The ANDA suitability petition process has been languishing for years.  Over the years, we have drafted many posts (here, here, here, here, here, here, here, and here, among others) regarding the FDA’s failing to act on what is a statutorily mandated ninety-day time period for approving or denying an ANDA suitability petition.  Today, I read Kurt Karst’s piece in Hyman, Phelps & McNamara’s FDA Law Blog titled The Good, the Bad and the Ugly: New Legislation Would Reform the ANDA Suitability Petition Process and Require Timely Assignment of 505(b)(2) NDA Therapeutic Equivalence Evaluation Codes (“the Good”) (here) and I have to disagree with Kurt’s assessment of just how good the proposed legislation (S-1462, the Simplifying the Generic Drug Review Process Act) might be in aiding the submission of ANDAs for certain modifications of reference listed drugs through the ANDA suitability petition process (but I am glad that Congress is finally thinking about doing something about it!).

I don’t want to slog through the ANDA suitability petition process again but, if you are interested, please read my prior posts cited above, Karst’s blog post, and the great study cited in his post.  So, what is the proposal for rectifying the long-ignored ANDA suitability petitions?  According to Karst, if S-1462 is enacted, after an ANDA suitability petition is submitted for a change in dosage form or strength (historically two of the most common changes permitted and requested through the suitability petition process) and the ninety-day clock ticks by, applicants will then be able to submit their ANDAs directly to the Agency if it has not yet acted on the petition.  However, the FDA will still have to make a filing determination for the ANDA and, thus, will need to incorporate the petition review into its filing review.  According to Karst, “[T]his is a fantastic legislative proposal, and one that may truly reinvigorate the historical ‘petitioned ANDA.’”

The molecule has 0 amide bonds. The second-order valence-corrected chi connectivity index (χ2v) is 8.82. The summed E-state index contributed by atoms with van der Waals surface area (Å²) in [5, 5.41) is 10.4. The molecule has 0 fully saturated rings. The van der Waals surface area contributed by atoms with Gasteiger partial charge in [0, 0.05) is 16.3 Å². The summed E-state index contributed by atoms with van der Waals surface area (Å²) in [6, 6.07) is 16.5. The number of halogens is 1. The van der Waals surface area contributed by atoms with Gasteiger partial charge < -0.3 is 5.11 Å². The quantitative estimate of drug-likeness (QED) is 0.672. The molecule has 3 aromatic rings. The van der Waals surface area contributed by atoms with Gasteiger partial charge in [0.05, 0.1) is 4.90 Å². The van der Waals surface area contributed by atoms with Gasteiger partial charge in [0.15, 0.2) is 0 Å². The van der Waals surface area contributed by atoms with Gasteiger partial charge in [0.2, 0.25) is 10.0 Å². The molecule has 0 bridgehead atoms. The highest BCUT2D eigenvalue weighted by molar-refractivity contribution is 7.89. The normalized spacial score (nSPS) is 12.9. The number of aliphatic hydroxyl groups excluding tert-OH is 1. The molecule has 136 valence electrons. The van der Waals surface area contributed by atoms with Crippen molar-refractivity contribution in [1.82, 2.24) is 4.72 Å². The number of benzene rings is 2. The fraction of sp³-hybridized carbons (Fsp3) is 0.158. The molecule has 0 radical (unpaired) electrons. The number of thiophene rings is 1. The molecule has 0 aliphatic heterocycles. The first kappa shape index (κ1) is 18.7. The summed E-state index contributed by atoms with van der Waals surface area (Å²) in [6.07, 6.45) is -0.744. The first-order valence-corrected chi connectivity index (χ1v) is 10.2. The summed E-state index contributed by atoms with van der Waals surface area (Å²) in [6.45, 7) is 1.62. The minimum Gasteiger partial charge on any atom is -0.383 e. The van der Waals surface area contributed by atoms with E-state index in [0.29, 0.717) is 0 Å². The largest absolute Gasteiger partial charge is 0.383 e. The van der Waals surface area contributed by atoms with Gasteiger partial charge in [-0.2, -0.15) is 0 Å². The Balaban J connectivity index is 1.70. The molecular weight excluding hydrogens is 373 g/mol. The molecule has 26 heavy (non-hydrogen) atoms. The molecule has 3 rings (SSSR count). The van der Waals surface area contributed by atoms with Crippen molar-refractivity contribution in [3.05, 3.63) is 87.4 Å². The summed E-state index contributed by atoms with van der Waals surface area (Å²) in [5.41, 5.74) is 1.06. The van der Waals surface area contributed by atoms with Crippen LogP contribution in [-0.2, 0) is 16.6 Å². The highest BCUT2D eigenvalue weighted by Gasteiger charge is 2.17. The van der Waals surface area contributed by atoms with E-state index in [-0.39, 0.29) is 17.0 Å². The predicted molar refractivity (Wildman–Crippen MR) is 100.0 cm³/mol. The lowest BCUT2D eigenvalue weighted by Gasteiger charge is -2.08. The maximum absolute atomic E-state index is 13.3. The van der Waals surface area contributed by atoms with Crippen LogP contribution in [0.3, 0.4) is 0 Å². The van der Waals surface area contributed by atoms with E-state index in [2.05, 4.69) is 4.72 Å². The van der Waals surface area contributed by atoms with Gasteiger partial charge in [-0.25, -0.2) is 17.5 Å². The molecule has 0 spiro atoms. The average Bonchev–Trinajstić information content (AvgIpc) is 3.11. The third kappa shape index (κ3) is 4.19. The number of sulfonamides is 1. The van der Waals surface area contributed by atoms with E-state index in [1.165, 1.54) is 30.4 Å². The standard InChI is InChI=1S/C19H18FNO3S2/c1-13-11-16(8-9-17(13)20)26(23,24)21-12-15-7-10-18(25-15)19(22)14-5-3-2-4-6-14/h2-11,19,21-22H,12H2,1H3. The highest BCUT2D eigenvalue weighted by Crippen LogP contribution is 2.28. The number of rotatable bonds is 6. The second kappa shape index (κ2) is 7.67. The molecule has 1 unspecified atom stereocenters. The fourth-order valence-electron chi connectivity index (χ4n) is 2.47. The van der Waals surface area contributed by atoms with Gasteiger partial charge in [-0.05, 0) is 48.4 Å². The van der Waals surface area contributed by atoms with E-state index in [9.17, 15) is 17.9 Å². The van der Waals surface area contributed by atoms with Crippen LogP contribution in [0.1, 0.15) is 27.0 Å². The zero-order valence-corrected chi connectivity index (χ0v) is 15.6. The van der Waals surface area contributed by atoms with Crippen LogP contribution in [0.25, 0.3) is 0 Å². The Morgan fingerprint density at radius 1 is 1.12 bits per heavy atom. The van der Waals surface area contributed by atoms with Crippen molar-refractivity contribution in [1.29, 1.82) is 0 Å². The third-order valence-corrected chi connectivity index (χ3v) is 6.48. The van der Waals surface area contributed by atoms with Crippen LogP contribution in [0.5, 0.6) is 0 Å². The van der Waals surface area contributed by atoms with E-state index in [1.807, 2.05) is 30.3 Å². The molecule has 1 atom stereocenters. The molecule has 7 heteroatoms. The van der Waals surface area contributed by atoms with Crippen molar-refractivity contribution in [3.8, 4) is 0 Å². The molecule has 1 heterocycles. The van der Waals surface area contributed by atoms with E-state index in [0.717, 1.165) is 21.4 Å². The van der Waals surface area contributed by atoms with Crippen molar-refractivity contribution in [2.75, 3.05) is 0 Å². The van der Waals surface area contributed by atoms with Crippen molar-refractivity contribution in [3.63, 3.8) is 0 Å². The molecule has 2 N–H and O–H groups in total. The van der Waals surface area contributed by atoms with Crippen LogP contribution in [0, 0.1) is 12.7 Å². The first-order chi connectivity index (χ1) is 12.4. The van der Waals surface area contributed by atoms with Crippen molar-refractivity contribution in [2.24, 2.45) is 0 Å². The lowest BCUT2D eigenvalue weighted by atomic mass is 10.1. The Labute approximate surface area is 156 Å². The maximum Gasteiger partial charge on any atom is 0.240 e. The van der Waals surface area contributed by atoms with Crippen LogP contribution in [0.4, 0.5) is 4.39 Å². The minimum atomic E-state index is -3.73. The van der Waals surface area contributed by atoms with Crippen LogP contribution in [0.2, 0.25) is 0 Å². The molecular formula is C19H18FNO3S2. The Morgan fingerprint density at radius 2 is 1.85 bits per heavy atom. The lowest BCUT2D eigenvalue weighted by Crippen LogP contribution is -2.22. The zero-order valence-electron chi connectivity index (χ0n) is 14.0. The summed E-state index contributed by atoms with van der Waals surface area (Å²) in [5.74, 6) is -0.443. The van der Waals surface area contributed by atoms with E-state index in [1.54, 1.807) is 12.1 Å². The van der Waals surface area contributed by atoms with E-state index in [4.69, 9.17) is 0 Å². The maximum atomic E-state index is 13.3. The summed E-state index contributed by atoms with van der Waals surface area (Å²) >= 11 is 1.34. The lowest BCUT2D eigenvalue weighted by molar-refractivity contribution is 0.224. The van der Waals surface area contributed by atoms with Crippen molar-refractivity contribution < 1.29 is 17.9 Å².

Not so fast, folks!  While, on its face, it might seem like a good idea and may make the FDA quicker to take action on suitability petitions, there is danger lurking.  If the FDA ultimately decides that the proposed change in the submitted ANDA (new dosage form or strength) is not acceptable, then there will have been significant time and money expended on the part of the applicant.  The ANDA submission fee for FY 2021 is $196,868 and, if FDA does not accept the ANDA because it determines the proposed change from that of the RLD is not acceptable, then the ANDA applicant will lose 25% of the application fee, which means about $50k.  For changes that the FDA does not like, this penalizes the submitter in the form of what one might call a “petition denial fee.”  This expense is on top of the development costs for the product, which include formulation development, analytical testing, bioequivalence studies, plus all of the other associated costs with the preparation of an ANDA.  So, in order for your proposed change to be a good idea through this new process, you really better have a slam dunk of an idea for the change.  As we have learned over the years, many of the petitions we thought were slam dunks turn out to be dead ducks.  Of course, you can use the 505(b)(2) process for these types of changes; however, filing fees and yearly maintenance fees through the NDA PDUFA side of the house are more expensive, but at least you have a way to get your product ultimately approved.  There will be new NDA application fees to pay and a requirement to make a new NDA submission.

While this proposed legislation might help for certain “slam dunk” proposed changes, the downside makes the uncertainty of the proposed process less of a good idea and more of a high-stakes gamble.  Besides, adding additional time to the filing review before the application moves to the various disciplines for review would jeopardize meeting existing GDUFA ANDA goal dates, another reason that should make the proposed legislation less appealing to applicants.